The cat who lives upstairs is named Sadie but her family likes to also call her Chicken. When she comes downstairs to visit, she also answers to Sadie Chickenpants, Chickenpants, Sadie Lou Who, Hey and more nicknames that haven't been thought of just yet. Luckily, according to an animal behavior expert, Sadie is not likely to be confused if her name changes.
"Most people have nicknames for their animals and the animals respond," Dr. Kersti Seksel told ABC Radio Melbourne.
Instead, it's how people talk to their pets that the animals respond to, both verbally and physically.
"I think it's our tone of voice, our body language, what we do using gestures with our hands, the way we smile at them," said Seksel. "I think they respond to that just as much as their name."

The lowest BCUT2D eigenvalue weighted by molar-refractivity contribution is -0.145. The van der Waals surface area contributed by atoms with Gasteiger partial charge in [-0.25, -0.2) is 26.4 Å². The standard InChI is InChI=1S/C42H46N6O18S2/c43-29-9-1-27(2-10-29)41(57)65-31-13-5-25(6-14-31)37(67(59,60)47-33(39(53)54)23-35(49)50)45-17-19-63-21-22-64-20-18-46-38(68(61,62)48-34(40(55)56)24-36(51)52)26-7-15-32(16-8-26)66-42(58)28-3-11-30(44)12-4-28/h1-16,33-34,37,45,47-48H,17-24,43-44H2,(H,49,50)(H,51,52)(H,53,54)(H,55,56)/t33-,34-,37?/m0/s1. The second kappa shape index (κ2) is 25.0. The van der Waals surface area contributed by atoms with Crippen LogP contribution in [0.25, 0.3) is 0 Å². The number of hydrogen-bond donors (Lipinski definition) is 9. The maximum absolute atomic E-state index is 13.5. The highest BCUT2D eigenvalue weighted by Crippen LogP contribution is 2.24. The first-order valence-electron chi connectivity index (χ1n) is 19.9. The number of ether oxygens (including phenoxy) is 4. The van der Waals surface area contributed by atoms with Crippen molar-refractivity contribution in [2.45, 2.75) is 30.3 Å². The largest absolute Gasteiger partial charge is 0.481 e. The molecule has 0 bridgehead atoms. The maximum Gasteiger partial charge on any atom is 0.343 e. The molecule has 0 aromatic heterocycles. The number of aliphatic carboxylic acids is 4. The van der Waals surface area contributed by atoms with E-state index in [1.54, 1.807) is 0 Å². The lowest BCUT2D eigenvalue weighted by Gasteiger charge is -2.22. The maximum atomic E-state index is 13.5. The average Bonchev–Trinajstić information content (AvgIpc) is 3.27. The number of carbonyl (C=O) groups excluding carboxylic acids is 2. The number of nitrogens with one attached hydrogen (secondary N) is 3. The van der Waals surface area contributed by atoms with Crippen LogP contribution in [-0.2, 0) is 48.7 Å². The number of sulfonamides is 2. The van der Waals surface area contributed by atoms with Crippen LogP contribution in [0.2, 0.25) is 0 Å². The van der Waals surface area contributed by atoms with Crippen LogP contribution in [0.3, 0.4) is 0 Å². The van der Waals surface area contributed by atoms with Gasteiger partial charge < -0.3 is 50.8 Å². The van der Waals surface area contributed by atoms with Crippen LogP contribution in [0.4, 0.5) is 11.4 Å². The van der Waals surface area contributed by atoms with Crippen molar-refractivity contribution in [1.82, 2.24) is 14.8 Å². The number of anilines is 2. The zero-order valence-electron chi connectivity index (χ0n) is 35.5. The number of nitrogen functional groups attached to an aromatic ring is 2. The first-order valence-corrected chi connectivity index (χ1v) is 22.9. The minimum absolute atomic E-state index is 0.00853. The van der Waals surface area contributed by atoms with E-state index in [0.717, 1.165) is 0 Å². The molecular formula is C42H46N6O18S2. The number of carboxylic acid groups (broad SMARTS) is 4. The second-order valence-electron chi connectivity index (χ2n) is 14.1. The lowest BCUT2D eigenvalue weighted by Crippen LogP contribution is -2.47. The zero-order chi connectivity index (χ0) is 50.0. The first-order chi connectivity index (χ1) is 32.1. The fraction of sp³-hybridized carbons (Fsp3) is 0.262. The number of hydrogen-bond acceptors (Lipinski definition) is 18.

This should be even more good news for human parents who adopt rescue animals — don't let a name you don't identify well with get in the way of providing a forever home and welcoming your new family member with a name that everyone will love.
Unleashed is Bravo's celebration of pamper-worthy pets and how to spoil them. Want more? Then Like us on Facebook to stay connected to our daily updates.